Caspian Tiger Extinct But Lives On In Siberian Tiger

Jan 21, 2009 by Mary Anne Simpson weblog
Caspian Tiger. Credit: Berlin Zoo 1899

(PhysOrg.com) -- The extraordinary Caspian Tiger became extinct over 40-years ago. Through modern genetic analysis it has been discovered the Caspian Tiger and the Siberian or Amur Tiger still in existence are separated by only one letter of genetic code. The Caspian Tiger can be reestablished by using their relative, the Siberian Tiger. According to John Seidensticker, a tiger conservationist this means the loss of only a part of a subspecies as opposed to the loss of a whole subspecies. In practice, the zoo breeding programs for the Siberian Tiger are largely successful.

The Caspian Tiger,(Panthera tigris virgata) genetic roots span over a million years. A nearly cataclysmic event during the late Pleistocene Era, some 10,000 to 12,000 years ago nearly wiped out all tigers. Fortunately, a small remnant of tigers survived. In 2004 scientists revised the known classification to five tiger subspecies from eight previously identified.

The Caspian Tiger and the Amur or Siberian Tiger began in China and spread westward along the Silk Road. Sometime later these magnificent tigers expanded their territory by moving northward and eastward into what is known as the former Soviet Union. Researchers believe that sometime in the early 1900s the Caspian and Siberian tigers intermingled, but were subsequently isolated by hunters.

The two majestic Russian cats, the Siberian and Caspian Tigers preferred slightly different terrain. The Siberian Tiger prowled the rich mix forest in the southern Russian Far East region on the Sea of Japan. While the Caspian Tiger inhabited the inland drainage basins of Western and Eastern Asia among the reeds and waterways hunting their prey hidden by lush vegetation. The Caspian Tiger was an exquisite specimen in appearance and size, weighing in a range of 375-530 pounds with an average body length of nearly 10-feet. During the Winter the Caspian Tiger had a lush, thick reddish coat with black or brown stripes set in a close pattern with a silky haired white belly and a beard. The word that best describes the Caspian Tiger, is formidable.

Unfortunately, the riverside vegetation was cleared for cultivation and in-habitation, thus the Caspian Tiger was deprived of its habitat and its prey in the 1930s. Cotton fields were planted and the rivers were used for irrigation. Soon, the Caspian Tiger became an alien in its own territory and was targeted and hunted down as a menace to human settlements and a threat to livestock. The Caspian Tiger pelt was prized for its beauty and fetched a hefty price. A further environmental insult occurred when the river vegetation and reeds were cleared to eradicate malaria on the Southern shores of the Caspian Sea in the 1950s and 1960s. The last reported Caspian Tiger sighting happened in the 1960s and 1970s.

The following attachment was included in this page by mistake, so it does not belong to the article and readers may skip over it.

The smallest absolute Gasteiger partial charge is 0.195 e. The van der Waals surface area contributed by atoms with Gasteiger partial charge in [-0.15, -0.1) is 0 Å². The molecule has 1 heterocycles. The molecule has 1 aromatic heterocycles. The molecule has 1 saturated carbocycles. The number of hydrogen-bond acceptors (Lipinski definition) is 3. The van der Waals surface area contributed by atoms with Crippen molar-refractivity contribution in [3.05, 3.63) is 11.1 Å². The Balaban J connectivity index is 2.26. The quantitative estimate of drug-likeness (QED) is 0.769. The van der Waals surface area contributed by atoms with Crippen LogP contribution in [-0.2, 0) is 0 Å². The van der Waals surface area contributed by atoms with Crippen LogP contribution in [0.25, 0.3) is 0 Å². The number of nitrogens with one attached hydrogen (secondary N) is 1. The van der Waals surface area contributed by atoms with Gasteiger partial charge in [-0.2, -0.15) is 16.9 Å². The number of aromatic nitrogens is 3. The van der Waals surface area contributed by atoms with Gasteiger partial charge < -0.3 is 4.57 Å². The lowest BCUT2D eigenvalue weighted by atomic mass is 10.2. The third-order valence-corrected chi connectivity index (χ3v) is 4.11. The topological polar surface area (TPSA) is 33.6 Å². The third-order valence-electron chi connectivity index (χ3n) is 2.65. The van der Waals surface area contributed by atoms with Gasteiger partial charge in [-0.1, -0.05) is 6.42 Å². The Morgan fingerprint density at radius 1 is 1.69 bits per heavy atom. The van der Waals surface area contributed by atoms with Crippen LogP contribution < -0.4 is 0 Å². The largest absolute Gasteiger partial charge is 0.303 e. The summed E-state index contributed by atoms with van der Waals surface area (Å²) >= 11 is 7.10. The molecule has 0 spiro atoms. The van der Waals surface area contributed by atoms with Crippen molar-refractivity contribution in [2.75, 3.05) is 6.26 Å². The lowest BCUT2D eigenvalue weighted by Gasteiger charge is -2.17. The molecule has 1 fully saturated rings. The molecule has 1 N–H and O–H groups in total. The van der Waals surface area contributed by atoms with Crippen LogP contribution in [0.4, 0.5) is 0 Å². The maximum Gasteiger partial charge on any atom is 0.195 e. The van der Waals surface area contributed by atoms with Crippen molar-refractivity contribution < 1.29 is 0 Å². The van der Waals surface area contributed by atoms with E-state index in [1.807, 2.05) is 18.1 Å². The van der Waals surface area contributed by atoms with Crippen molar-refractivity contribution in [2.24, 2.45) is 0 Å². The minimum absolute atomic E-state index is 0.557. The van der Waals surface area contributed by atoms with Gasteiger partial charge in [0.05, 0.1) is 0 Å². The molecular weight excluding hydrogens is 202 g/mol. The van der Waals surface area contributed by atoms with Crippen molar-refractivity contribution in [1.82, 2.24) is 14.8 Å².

Russian and international conservation groups banned tiger hunting in 1947, but it was too late for the Caspian Tiger to make a recovery. Poaching and contributing factors wiped out the majestic cat. Conservation efforts did help to protect and stabilize the Siberian Tiger. Fortunately, the subspecies commingling in the distant past will allow the Caspian Tiger to once again take its rightful place in the family tree of tigers.

© 2009 PhysOrg.com

Explore further: Chromosome-folding theory shows promise

Related Stories

Zensors: Making sense with live question feeds

5 minutes ago

Getting answers to what you really want to ask, beyond if the door is open or shut, could be rather easy. A video on YouTube demonstrates something called Zensors. Started at Carnegie Mellon last year and ...

Astronomers find runaway galaxies

26 minutes ago

We know of about two dozen runaway stars, and have even found one runaway star cluster escaping its galaxy forever. Now, astronomers have spotted 11 runaway galaxies that have been flung out of their homes ...

A new wrinkle for cell culture

53 minutes ago

Using a technique that introduces tiny wrinkles into sheets of graphene, researchers from Brown University have developed new textured surfaces for culturing cells in the lab that better mimic the complex ...

Recommended for you

Chromosome-folding theory shows promise

4 minutes ago

Human chromosomes are much bigger and more complex than proteins, but like proteins, they appear to fold and unfold in an orderly process as they carry out their functions in cells.

Species' evolutionary choice—disperse or adapt?

24 minutes ago

Dispersal and adaptation are two fundamental evolutionary strategies available to species given an environment. Generalists, like dandelions, send their offspring far and wide. Specialists, like alpine flowers, ...

Genetic variation is a necessity

56 minutes ago

The Earth is constantly changing. For new species to be able to adapt and cope with the changes, there must be sufficient genetic diversity, or genetic variation, in the population. But what type of diversity is required ...

Barking mad? Doggie DNA to track foulers in London

1 hour ago

A London borough—aptly named Barking and Dagenham—unveiled plans on Tuesday to crack down on irresponsible dog owners by checking their pet's poo against a DNA database it will build up.

User comments : 0

Please sign in to add a comment. Registration is free, and takes less than a minute. Read more

Click here to reset your password.
Sign in to get notified via email when new comments are made.